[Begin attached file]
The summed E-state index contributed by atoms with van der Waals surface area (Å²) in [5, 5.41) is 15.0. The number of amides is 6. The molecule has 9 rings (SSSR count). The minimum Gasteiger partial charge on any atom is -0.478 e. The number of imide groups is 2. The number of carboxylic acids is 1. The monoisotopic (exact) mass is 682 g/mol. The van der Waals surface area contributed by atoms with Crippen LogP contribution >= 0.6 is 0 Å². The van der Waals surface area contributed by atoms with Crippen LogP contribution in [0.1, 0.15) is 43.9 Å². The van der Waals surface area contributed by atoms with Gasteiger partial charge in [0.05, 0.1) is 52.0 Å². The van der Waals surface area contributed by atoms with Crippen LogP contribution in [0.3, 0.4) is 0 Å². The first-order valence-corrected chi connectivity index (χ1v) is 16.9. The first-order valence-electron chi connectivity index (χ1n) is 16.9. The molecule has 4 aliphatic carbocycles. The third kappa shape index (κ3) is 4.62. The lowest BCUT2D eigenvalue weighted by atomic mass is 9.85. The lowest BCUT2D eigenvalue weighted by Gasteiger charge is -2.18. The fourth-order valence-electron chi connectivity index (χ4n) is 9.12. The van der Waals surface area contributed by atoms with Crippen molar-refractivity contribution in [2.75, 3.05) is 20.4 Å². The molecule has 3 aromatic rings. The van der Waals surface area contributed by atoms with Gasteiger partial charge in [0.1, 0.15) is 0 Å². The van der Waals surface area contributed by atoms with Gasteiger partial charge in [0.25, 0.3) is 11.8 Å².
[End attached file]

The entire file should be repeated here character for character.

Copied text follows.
The summed E-state index contributed by atoms with van der Waals surface area (Å²) in [5, 5.41) is 15.0. The number of amides is 6. The molecule has 9 rings (SSSR count). The minimum Gasteiger partial charge on any atom is -0.478 e. The number of imide groups is 2. The number of carboxylic acids is 1. The monoisotopic (exact) mass is 682 g/mol. The van der Waals surface area contributed by atoms with Crippen LogP contribution >= 0.6 is 0 Å². The van der Waals surface area contributed by atoms with Crippen LogP contribution in [0.1, 0.15) is 43.9 Å². The van der Waals surface area contributed by atoms with Gasteiger partial charge in [0.05, 0.1) is 52.0 Å². The van der Waals surface area contributed by atoms with Crippen LogP contribution in [0.3, 0.4) is 0 Å². The first-order valence-corrected chi connectivity index (χ1v) is 16.9. The first-order valence-electron chi connectivity index (χ1n) is 16.9. The molecule has 4 aliphatic carbocycles. The third kappa shape index (κ3) is 4.62. The lowest BCUT2D eigenvalue weighted by atomic mass is 9.85. The lowest BCUT2D eigenvalue weighted by Gasteiger charge is -2.18. The fourth-order valence-electron chi connectivity index (χ4n) is 9.12. The van der Waals surface area contributed by atoms with Crippen molar-refractivity contribution in [2.75, 3.05) is 20.4 Å². The molecule has 3 aromatic rings. The van der Waals surface area contributed by atoms with Gasteiger partial charge in [0.1, 0.15) is 0 Å². The van der Waals surface area contributed by atoms with Gasteiger partial charge in [0.25, 0.3) is 11.8 Å².